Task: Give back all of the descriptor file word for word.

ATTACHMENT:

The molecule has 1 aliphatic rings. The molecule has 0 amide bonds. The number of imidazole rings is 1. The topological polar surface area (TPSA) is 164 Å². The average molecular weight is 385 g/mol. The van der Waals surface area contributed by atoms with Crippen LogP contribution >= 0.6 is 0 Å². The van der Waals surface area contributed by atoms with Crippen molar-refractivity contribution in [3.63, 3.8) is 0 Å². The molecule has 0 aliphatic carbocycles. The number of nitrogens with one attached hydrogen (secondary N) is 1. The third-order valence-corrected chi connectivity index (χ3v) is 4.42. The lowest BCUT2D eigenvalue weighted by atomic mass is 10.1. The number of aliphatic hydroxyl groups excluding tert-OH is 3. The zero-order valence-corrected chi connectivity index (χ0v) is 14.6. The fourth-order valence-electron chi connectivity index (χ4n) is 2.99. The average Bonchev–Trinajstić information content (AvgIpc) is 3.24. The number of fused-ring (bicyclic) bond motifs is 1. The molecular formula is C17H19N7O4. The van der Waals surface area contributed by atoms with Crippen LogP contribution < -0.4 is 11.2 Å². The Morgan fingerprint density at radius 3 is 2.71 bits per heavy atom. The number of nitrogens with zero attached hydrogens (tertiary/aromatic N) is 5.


The molecule has 1 aliphatic rings. The molecule has 0 amide bonds. The number of imidazole rings is 1. The topological polar surface area (TPSA) is 164 Å². The average molecular weight is 385 g/mol. The van der Waals surface area contributed by atoms with Crippen LogP contribution >= 0.6 is 0 Å². The van der Waals surface area contributed by atoms with Crippen molar-refractivity contribution in [3.63, 3.8) is 0 Å². The molecule has 0 aliphatic carbocycles. The number of nitrogens with one attached hydrogen (secondary N) is 1. The third-order valence-corrected chi connectivity index (χ3v) is 4.42. The lowest BCUT2D eigenvalue weighted by atomic mass is 10.1. The number of aliphatic hydroxyl groups excluding tert-OH is 3. The zero-order valence-corrected chi connectivity index (χ0v) is 14.6. The fourth-order valence-electron chi connectivity index (χ4n) is 2.99. The average Bonchev–Trinajstić information content (AvgIpc) is 3.24. The number of fused-ring (bicyclic) bond motifs is 1. The molecular formula is C17H19N7O4. The van der Waals surface area contributed by atoms with Crippen LogP contribution < -0.4 is 11.2 Å². The Morgan fingerprint density at radius 3 is 2.71 bits per heavy atom. The number of nitrogens with zero attached hydrogens (tertiary/aromatic N) is 5.